made to Mr. Alamos as a result of Social Security benefits he
received during the time he received benefits under the policy.
Thus, Unum's claim is considered equitable in nature and is
appropriate under ERISA.
In addressing the merits of its motion, Unum relies on
Dillard's, cited above, is presented for its proposition
that Unum's claim for reimbursement constitutes a claim for
equitable relief under ERISA. The facts of Dillard's are similar
to the facts of this case, and ultimately, the Eighth Circuit
benefits. In discussing that issue, the Eighth Circuit addressed
only whether the relief sought was equitable in nature.
Unum also cites an unreported case from the Eastern
District of Kentucky, Unum Life Ins. Co. v. Miller, No. 2:11-129DCR, 2012 WL 3099997 (E.D. Ken. July 30, 2012), with facts nearly
identical to the facts of this case. In that case, Miller was a
participant in a group disability insurance policy under Unum when
he became disabled. Miller, 2012 WL 3099997 at 1. Unum approved
Miller's claim for disability benefits and began making payments.
Id. Miller submitted a benefit payment option/reimbursement form
regarding his pending Social Security claim in which he requested
that Unum estimate the amount of deductible benefits he would
However, because Miller had indicated that he was denied Social
Security benefits, Unum continued to make full payments. Id.
receiving disability benefits from
Social Security claim was approved, and he received two lump sum
payments for retroactive benefits. Id. Upon notification of the
award, Unum demanded reimbursement for its overpayment, but Miller
refused. Id. Unum then sought equitable restitution. Id. The
Court, finding that the reimbursement agreement was not a binding
contract, determined that Unum was entitled to reimbursement for
the overpaid benefits. Id. at 6.
Mr. Alamos first argues that the cases Unum relies on
First, he contends that Dillard's is distinguishable
defendant was actually disabled.
Notwithstanding the other issues addressed in Dillard's, the
case clearly conveys that Social Security benefits constitute a
restitution for overpayment. As that is the proposition for which
Unum cited the case, the Court finds Mr. Alamos's argument on this
point without merit.
Mr. Alamos also argues that Miller does not control the
instant case because the decision was not from the Eighth Circuit.
While he is correct that the case law is not binding on this
Court, Miller can be considered as persuasive authority. The Court
notes that neither party has cited an Eighth Circuit case with
issues so similar to this case.
Mr. Alamos goes on to argue that Unum is precluded from
seeking reimbursement because it failed to deduct an estimated
amount from its payments, as indicated on the reimbursement
agreement. However, he cites no authority for this contention.
The policy clearly states that "Unum has the right to
recover any overpayments due to fraud; any error Unum makes in
processing a claim; and [the participant's] receipt of other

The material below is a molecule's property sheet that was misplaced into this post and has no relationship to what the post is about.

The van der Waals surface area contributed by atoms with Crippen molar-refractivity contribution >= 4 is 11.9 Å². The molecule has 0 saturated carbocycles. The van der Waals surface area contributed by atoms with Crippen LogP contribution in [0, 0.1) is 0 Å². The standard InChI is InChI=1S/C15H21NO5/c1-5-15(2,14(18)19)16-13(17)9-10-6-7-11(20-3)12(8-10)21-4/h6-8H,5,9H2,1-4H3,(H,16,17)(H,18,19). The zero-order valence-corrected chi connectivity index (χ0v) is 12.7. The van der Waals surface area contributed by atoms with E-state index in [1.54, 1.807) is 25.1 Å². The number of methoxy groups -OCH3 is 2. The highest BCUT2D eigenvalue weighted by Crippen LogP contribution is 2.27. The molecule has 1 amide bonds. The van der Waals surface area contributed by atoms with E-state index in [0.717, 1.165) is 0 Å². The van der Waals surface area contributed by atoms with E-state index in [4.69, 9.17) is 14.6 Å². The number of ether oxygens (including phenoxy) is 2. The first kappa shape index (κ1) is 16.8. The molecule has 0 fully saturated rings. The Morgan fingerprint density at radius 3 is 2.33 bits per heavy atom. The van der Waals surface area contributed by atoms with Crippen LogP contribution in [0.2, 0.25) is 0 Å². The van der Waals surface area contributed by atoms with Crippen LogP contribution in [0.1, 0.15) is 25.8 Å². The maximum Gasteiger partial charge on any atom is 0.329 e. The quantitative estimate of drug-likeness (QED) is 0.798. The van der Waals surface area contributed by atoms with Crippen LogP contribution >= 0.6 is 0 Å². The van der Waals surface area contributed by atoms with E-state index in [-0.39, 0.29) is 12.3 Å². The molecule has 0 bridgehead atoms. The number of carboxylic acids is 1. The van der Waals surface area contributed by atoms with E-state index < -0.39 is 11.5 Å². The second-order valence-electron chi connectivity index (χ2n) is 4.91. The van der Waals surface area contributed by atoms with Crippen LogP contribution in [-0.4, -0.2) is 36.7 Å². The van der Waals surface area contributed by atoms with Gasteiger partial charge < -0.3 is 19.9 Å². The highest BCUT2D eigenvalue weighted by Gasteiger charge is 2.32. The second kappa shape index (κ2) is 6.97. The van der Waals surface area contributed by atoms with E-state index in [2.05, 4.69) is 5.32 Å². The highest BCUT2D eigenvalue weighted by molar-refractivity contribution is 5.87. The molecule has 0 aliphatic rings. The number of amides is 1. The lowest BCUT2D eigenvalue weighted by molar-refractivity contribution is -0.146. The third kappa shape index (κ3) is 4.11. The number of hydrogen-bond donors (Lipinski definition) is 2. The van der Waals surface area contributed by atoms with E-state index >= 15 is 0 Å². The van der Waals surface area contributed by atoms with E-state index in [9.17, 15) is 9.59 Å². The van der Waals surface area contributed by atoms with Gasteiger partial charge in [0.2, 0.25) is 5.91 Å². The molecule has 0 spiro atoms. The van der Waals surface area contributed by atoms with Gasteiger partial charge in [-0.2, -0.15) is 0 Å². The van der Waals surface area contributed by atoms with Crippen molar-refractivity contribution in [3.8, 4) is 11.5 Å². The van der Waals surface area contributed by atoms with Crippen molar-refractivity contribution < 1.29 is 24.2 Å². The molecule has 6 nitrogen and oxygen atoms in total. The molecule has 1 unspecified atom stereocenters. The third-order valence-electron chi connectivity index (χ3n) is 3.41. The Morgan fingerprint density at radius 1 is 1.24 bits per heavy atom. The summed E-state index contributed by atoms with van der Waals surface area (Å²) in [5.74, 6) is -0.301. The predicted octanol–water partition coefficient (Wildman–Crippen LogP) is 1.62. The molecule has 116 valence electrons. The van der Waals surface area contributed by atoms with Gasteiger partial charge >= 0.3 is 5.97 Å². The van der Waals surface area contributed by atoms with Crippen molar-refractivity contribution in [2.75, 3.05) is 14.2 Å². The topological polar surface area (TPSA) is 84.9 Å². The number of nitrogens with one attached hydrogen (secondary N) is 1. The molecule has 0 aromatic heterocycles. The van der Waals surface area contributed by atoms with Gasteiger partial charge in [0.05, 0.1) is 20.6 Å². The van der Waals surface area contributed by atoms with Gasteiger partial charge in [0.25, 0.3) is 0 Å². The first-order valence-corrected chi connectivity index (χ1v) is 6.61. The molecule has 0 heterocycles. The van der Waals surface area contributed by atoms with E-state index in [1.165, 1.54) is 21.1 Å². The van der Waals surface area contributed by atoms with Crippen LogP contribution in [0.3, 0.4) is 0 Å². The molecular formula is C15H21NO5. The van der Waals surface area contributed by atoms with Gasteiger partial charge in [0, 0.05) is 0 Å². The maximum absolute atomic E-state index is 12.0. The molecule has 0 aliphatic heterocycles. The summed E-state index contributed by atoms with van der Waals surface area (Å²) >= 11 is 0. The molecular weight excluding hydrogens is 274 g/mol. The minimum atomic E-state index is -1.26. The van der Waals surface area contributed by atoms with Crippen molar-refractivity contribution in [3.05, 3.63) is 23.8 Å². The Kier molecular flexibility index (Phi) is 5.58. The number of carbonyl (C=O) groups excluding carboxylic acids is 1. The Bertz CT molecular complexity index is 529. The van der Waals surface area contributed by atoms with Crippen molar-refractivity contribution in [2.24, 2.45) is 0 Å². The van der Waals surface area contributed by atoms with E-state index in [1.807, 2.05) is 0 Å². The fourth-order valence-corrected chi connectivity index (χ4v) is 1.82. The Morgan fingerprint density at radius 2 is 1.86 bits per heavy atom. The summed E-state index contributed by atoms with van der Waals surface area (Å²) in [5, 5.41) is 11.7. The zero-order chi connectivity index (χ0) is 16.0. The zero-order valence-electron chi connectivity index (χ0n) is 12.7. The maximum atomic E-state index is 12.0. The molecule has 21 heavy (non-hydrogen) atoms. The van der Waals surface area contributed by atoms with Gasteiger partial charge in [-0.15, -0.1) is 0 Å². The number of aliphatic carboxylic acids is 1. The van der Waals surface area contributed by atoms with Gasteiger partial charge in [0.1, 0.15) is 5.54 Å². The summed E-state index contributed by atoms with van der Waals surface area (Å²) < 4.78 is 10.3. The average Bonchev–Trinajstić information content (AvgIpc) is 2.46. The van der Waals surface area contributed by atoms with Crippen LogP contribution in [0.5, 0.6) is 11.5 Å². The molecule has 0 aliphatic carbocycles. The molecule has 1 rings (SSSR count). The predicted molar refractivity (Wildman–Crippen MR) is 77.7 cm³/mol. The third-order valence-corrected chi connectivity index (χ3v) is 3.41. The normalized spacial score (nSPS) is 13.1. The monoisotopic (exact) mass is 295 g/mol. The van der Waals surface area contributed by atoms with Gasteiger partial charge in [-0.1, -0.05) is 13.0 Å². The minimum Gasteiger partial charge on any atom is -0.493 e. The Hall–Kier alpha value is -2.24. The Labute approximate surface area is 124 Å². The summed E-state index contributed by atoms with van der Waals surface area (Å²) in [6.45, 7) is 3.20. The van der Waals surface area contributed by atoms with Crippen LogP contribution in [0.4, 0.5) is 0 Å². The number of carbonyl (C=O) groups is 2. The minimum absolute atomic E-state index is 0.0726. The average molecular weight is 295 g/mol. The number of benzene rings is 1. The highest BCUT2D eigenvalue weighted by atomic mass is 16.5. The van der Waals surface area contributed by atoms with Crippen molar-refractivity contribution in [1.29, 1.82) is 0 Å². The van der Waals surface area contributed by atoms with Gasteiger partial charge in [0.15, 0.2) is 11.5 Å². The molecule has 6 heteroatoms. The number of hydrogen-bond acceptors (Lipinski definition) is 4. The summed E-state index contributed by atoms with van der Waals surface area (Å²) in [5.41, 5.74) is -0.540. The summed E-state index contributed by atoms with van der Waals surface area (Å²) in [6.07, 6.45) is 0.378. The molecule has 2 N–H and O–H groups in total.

income benefits." (Policy, Ex. A at LTD-CLM-2, document #12-1).
While the reimbursement form allows an employee to indicate the
method of reimbursement he wants Unum to use, it does not purport
to supercede the language of the policy. Thus, Mr. Alamos was on
notice at all times that he would be required to reimburse Unum
for any Social Security benefits that were not deducted from
Unum's disability payments.
addressed the same issue and came to the same conclusion. In
Anderson v. Unum Life Insurance Company, No. 5:12-cv-208-SWW, 2014
WL 130490 (E.D. Ark. Jan. 14, 2014), Anderson -- an employee
determination that Unum was not entitled to reimbursement for
overpayment resulting from Social Security benefits, and Unum
counterclaimed, seeking equitable restitution. Anderson, 2014 WL
130490 at 1. Anderson had signed a reimbursement agreement,
choosing to allow Unum to deduct an estimated amount of future
sources of other income. Id. However, Unum did not do so, and when
it later learned that Anderson received Social Security benefits
for the time Unum paid benefits, it demanded reimbursement. Id. at
Anderson argued that, by not deducting an estimated amount
from her payments, Unum had breached a contractual duty and slept
on its rights, thereby prejudicing her. Id. at 3. The court
disagreed, citing Miller and finding that Unum did not represent
that it was contractually bound to reduce Anderson's payments if
she selected that option. Id. at 4. Accordingly, the court entered
judgment in favor of Unum for the amount of its overpayment. Id.
Based on the facts and case law presented in Unum's
motion, the Court finds that Unum has satisfied its burden of
demonstrating the absence of a genuine issue of material fact.
Because Mr. Alamos has failed to meet proof with proof, Unum is
attorney's fees, and costs, but it has not briefed those issues or
set forth appropriate calculations to make such awards. Unum may
file an appropriate motion addressing those issues if it so
IT IS THEREFORE ORDERED that Unum's Motion for Summary
Judgment (document #12) is hereby granted. Judgment in the amount
of $49,218.33 will be entered under separate order.
IT IS SO ORDERED.
/s/ Jimm Larry Hendren
JIMM LARRY HENDREN
UNITED STATES DISTRICT JUDGE